Animal Abuse: It's Why We Have Infectious Diseases
An Animal Rights Article from All-Creatures.org

FROM

Responsible Policies for Animals, Inc.
January 2015

Other animals are not mere human merchandise or products; they are biological persons in their own right. When human beings started mistreating them many thousands of years ago, eventually making them into human property, they had no idea they were inflicting agonizing and lethal diseases on each other and on their descendants including those of us living today.

Links between animal abuse in the form of humans' unnatural consumption of meat, dairy, fish, and eggs and non-communicable scourges such as heart disease, stroke, some cancers, and osteoporosis are well established.

Here, Responsible Policies for Animals reveals links between animal abuse – enslavement of nonhuman animals, tree-killing, emigration from humans' original habitat on the African savanna, human overpopulation, construction of permanent shelters and population centers, and more – and infectious diseases, many of them rampaging through our species today. One more basic reason why only working to establish the equal autonomy, ecology, and dignity rights all animals need to lead a fulfilling life can begin to eradicate human misery.

Implications for policy and practice are enormous! Human beings are by nature plant-foraging apes native to the African savanna. Other animals are not mere human merchandise or products; they are biological persons in their own right. When human beings started mistreating them many thousands of years ago, eventually making them into human property, they had no idea they were inflicting agonizing and lethal diseases on each other and on their descendants including those of us living today. Now that we know about viruses, bacteria, fungi, and how they spread from nonhuman animals to humans and among human populations, it is obvious that policy and practice permitting, encouraging, and rewarding direct contact between humans and other animals are disastrous.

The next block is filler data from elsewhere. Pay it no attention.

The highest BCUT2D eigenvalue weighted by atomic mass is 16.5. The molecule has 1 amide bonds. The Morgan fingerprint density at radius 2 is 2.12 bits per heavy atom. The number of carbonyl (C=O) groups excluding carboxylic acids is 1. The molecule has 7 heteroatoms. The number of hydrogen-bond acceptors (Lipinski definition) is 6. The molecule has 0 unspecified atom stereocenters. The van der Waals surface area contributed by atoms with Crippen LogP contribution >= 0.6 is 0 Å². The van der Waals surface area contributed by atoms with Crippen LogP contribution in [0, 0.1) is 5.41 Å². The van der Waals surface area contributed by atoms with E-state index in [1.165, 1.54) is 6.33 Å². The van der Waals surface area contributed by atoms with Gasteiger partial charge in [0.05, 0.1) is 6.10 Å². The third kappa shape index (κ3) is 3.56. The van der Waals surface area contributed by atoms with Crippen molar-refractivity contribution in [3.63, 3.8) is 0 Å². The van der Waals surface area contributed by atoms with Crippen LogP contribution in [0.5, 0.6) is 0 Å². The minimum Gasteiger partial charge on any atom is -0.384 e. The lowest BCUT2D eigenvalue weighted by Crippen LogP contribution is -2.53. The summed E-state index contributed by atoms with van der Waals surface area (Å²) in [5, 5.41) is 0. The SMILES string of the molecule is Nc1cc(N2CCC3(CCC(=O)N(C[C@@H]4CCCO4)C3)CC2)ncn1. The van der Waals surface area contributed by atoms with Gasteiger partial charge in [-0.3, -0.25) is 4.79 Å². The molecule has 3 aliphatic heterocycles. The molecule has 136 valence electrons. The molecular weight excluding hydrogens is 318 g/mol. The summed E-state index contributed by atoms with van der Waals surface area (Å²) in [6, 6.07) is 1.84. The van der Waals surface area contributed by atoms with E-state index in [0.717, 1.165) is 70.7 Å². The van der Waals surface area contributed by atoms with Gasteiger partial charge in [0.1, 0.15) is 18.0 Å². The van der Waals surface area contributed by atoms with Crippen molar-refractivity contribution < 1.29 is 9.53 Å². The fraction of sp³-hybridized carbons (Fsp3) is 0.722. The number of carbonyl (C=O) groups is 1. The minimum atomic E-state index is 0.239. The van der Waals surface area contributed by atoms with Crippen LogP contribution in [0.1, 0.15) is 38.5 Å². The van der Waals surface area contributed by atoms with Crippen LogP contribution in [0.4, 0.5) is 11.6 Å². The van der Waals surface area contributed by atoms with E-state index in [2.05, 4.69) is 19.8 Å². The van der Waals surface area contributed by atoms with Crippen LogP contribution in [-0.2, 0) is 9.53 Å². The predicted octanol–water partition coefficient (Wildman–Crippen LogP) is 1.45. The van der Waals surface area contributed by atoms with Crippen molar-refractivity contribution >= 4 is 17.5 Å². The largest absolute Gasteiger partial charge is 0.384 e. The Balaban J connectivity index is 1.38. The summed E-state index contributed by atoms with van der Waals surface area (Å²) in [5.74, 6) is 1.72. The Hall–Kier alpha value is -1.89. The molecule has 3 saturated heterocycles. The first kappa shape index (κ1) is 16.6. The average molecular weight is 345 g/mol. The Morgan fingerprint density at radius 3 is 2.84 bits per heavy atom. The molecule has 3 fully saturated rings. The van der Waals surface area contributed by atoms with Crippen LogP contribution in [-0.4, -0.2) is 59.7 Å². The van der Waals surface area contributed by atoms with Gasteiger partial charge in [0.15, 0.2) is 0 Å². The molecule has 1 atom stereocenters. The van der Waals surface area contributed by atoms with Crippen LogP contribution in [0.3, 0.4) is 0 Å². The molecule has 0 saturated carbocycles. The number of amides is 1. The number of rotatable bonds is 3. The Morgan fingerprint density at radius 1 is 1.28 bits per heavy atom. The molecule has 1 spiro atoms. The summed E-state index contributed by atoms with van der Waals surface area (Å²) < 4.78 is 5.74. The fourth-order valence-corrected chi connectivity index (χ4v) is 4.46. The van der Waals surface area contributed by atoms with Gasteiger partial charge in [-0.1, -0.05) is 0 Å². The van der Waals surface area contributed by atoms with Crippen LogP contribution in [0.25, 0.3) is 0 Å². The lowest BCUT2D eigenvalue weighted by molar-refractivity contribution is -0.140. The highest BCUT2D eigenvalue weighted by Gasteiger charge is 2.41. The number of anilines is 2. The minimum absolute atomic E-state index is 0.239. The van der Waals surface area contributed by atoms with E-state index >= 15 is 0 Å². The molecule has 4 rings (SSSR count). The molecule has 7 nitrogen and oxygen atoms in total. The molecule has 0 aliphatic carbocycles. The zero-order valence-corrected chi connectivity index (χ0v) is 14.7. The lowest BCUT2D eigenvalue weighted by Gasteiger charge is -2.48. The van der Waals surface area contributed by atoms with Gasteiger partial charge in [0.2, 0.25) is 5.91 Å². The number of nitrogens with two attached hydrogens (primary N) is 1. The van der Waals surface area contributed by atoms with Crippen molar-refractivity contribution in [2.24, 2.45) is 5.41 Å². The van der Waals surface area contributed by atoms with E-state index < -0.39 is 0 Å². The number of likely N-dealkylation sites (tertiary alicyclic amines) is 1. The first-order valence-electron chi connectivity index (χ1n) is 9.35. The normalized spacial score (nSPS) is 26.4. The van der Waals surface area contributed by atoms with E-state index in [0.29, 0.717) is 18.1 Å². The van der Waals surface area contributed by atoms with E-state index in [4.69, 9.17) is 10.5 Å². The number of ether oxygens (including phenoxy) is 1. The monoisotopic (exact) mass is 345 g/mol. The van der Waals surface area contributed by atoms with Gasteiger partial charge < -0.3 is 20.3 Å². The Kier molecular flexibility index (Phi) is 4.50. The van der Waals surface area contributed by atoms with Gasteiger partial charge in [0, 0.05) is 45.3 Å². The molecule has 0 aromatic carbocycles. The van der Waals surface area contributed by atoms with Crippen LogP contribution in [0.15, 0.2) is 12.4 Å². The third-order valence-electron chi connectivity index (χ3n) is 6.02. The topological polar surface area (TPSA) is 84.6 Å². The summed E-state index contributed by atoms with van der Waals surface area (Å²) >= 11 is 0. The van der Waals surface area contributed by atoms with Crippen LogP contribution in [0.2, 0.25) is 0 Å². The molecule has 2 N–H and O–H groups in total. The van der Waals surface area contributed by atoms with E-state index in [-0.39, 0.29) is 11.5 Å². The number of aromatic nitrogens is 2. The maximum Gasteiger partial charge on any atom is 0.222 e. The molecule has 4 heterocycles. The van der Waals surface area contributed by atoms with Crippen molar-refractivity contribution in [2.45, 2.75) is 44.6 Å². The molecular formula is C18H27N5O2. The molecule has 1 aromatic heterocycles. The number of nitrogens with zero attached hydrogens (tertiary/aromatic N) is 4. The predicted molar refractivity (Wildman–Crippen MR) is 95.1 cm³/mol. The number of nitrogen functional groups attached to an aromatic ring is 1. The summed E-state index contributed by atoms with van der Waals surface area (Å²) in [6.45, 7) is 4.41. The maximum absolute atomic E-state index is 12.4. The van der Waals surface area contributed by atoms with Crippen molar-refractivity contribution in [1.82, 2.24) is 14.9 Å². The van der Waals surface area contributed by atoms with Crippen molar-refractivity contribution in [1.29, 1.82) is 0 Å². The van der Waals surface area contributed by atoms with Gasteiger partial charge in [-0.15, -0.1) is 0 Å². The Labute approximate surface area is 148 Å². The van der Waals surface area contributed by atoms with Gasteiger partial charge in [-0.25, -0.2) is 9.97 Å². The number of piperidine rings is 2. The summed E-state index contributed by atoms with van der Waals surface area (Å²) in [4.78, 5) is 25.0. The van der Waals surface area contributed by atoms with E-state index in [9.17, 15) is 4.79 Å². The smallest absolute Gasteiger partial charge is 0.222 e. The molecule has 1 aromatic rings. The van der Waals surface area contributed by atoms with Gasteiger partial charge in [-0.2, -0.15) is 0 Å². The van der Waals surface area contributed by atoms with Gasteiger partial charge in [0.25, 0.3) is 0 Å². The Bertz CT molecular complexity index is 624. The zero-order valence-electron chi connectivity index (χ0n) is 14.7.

The concepts people must learn in order to move toward sound policy and practice are those that point to equal autonomy, ecology, and dignity rights of all animals as the means to justice, defense, the general welfare, and the other values asserted in the U.S. Constitution. Explore this website for more on these crucial concepts, and support Responsible Policies for Animals in its 10,000 Years Is Enough campaign to get our colleges of agriculture to stop teaching the false beliefs that make humans so sick, cause so much nonhuman-animal suffering, and inflict ever more damage on the entire living world.

AIDS (Acquired Immunodeficiency Syndrome):
The best-documented and most likely theory holds that human beings acquired the virus which causes AIDS, HIV (human immunodeficiency virus) from unnatural contact with chimpanzees — namely butchering them for meat, enslaving them as pets, or attracting them to settlements or crops, most likely starting in the late 19th or early 20th century. AIDS undermines the human immune system, rapid wight loss, recurring fever, skin lesions, night sweats, extreme fatigue, etc. Almost all cases result in premature death. AIDS spreads from human to human through the exchange of bodily fluids, usually through sexual relations, repeated use of hypodermic needles, or contaminated blood transfusions.

Anthrax ("Woolworkers"):
Humans can catch anthrax via ingestion, inhalation, or cutaneous contact. This occurs from unnatural contact with nonhuman animals such as eating infected animals, handling them, or touching their skin or wool. Infection is much more common among those who work in certain professions (i.e., those handling animal skins for the manufacture of shoes, coats, hand-bags, furniture, etc., chopping animal horns to make buttons, constructing brush bristles from animal hair, etc). Depending on the mode of infection, symptoms may include coughing, pneumonia, severe gastrointestinal difficulty, severe diarrhea, acute inflammation of the intestines, the vomiting of blood, and skin lesions. If a substantial amount of spores are inhaled, ingested, or absorbed, fatality is likely.

Babesiosis:
Humans' reckless land use— mainly deforestation and suburban sprawl —is to blame for the threat of this disease, which is spread by tick bites. Symptoms resemble the flu: fever, chills, sweats, headache, body ache, loss of appetite, nausea, and fatigue. Babesiosis can cause hemolytic anemia, from the destruction of red blood cells.